BREXIT CORNER …

New position papers: No more bongs, but the U.K. continues its Brexit “big push,” with the latest in a series of negotiating position papers published this week. One covers cross-border legal disputes between consumers and companies, or small businesses and their investors. In another, London calls for minimal changes in standards and regulation of consumer goods, prompting some to ask: “Why not just stay in the single market?” Look out for clues on the British stance on the European Court of Justice, with another position paper on that issue coming later in the week.

The EU’s chief Brexit negotiator, Michel Barnier, is clearly unimpressed by the fact the U.K. published its position papers only now, ahead of the third round of talks. “EU positions clear and transparent since day one,” he said Monday night.

Will the Brits make the cut? All eyes are now on October, when the European Council will rule if “sufficient progress” has been made so talks can proceed to the second phase: trade and the future relationship. Slovenian PM Miro Cerar was the latest to cast doubt on that, saying the process will “definitely” take more time than expected.

All calm in London: Despite all that, the Brits seem relaxed. One senior cabinet minister told POLITICO suggestions last week that trade talks won’t start till December were mere “guessing or ill-informed briefing.” Prime Minister Theresa May’s spokesman said Monday the PM remained “confident.”

The only concern, according to one government official, is that the Brits’ attempt to push the EU into early talks about the future relationship will be seen in Brussels as an attempt to “leapfrog” issues like the Brexit bill. “We certainly are engaging on their arguments on financial matters, on a line by line basis,” the official said. “We’re just not writing them an alternative.”

Meanwhile, in Edinburgh: Scotland’s First Minister Nicola Sturgeon will meet with her Welsh counterpart Carwyn Jones today in Edinburgh to “discuss how the two governments can work together to protect devolution from a ‘Westminster power grab,’” the Welsh government said in a statement. Scotland and Wales have previously indicated they will reject the Great Repeal Bill when it’s brought before the devolved chambers in Cardiff and Edinburgh.

TERROR — MAIN SUSPECT SHOT DEAD: Younes Abouyaaqoub, the man Spanish police believe was behind the wheel of the van that drove into pedestrians on Las Ramblas on Thursday, killing 13, was shot dead Monday evening by officers in the town of Subirats, 30 kilometers west of Barcelona.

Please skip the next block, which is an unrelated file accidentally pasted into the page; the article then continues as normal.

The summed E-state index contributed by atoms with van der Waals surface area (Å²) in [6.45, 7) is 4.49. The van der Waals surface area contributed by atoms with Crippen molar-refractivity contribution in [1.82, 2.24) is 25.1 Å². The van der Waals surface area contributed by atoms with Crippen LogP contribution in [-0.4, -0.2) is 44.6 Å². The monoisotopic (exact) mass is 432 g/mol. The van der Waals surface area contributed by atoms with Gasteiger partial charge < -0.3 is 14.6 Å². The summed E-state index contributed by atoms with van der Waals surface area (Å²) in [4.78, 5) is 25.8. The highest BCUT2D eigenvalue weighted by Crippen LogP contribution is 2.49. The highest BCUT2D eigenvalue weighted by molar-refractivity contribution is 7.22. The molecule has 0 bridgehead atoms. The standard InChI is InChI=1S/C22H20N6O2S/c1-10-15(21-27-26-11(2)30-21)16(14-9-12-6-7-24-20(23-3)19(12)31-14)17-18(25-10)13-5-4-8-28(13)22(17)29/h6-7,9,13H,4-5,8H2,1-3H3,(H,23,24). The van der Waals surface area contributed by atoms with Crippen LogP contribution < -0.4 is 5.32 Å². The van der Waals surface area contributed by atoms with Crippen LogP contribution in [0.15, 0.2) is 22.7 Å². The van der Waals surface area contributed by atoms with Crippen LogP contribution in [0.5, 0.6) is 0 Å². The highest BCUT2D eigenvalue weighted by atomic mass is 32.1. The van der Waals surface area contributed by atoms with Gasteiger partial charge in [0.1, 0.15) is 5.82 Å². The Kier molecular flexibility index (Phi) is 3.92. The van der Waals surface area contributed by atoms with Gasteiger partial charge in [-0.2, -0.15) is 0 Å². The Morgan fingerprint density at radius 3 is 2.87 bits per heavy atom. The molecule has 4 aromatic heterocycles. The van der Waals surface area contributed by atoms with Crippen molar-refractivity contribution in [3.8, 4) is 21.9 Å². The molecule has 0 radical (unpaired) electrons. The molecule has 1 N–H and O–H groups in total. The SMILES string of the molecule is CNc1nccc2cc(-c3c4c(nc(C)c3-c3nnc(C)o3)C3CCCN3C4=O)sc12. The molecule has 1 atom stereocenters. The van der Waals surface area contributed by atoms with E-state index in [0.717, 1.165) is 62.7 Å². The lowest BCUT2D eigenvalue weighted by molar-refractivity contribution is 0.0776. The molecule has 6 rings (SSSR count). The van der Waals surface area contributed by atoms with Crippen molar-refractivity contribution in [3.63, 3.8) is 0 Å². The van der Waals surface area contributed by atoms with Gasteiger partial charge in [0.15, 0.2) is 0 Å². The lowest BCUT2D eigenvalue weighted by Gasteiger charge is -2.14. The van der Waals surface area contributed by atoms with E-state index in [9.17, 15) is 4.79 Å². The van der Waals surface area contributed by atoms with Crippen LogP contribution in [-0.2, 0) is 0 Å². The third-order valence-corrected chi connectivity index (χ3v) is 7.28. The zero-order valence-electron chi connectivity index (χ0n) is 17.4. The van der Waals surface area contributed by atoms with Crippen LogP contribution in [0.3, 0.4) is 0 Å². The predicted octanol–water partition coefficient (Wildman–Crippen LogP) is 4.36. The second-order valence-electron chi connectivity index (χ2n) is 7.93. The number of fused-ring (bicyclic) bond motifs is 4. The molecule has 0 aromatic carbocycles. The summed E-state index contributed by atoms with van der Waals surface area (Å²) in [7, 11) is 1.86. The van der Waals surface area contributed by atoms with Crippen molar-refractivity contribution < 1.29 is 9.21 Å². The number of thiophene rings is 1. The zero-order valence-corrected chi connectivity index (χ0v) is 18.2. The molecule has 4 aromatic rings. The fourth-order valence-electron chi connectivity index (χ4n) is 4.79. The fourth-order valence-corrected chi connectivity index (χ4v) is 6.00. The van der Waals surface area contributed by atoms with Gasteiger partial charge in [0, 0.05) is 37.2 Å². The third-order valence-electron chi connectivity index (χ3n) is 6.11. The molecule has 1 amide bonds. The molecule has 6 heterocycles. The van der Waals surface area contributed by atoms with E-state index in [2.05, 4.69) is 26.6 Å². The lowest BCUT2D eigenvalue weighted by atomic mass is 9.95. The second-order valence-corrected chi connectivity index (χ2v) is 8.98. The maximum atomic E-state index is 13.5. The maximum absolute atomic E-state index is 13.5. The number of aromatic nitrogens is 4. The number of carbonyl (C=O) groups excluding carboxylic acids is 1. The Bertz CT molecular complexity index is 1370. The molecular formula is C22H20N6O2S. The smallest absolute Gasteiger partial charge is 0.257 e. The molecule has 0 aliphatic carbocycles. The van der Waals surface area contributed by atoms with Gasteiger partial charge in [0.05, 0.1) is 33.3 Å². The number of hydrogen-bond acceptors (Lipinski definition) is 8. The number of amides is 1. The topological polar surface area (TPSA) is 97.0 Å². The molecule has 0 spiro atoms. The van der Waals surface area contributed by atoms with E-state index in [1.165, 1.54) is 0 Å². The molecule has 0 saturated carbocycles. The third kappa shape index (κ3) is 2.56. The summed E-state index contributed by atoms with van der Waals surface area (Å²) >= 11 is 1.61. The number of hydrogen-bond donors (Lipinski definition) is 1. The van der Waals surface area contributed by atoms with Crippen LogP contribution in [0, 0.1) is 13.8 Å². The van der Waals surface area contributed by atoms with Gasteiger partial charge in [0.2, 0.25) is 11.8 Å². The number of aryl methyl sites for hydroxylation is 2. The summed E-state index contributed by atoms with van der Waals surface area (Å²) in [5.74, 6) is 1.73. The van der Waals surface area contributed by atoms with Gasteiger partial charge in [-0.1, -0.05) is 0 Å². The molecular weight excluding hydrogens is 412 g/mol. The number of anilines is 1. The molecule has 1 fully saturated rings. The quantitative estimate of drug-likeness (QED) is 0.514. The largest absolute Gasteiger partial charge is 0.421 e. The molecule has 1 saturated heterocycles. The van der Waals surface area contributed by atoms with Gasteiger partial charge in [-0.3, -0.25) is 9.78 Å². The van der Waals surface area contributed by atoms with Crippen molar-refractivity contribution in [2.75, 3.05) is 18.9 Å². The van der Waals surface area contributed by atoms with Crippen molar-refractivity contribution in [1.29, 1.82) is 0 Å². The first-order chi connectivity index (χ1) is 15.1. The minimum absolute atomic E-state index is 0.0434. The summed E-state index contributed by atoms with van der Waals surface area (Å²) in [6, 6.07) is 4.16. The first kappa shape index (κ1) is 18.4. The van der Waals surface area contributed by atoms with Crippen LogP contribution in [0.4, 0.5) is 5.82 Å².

Death toll rises: At a press conference, police said Abouyaaqoub hijacked a car to escape after the Las Ramblas attack. The driver of the car was found stabbed to death in the back seat — bringing the death toll from the attacks in Barcelona and Cambrils to 15.

Spain and Catalonia: The tragedy in Barcelona has fostered a rare unity between Spanish Prime Minister Mariano Rajoy and Catalan President Carles Puigdemont, more often at loggerheads over plans for a Catalan independence referendum, Diego Torres reports. But underlying tensions are beginning to surface.

HUNGARY — ORBÁN COURTS VOTERS: Hungarian Prime Minister Viktor Orbán is on the hunt for votes — but not in Hungary. As the spring 2018 election approaches, his ruling Fidesz party is ramping up efforts to get hundreds of thousands of Hungarian citizens living abroad to register to vote, Lili Bayer reports. With the party only two MPs’ votes short of the two-thirds parliamentary majority required to pass constitutional reforms, the stakes are high.

ECB — NON-COMMUNICATIONS STRATEGY KEEPS INVESTORS IN THE DARK: The European Central Bank’s communications strategy (which some might call a non-communications strategy) is raising eyebrows among the Continent’s financial journalists, Johanna Treeck finds. With shorter press conferences, no sit-down interviews with ECB chief Mario Draghi and a communications director who spends little time in the bank’s Frankfurt office, journalists are wary of what they see as attempts to control public debate.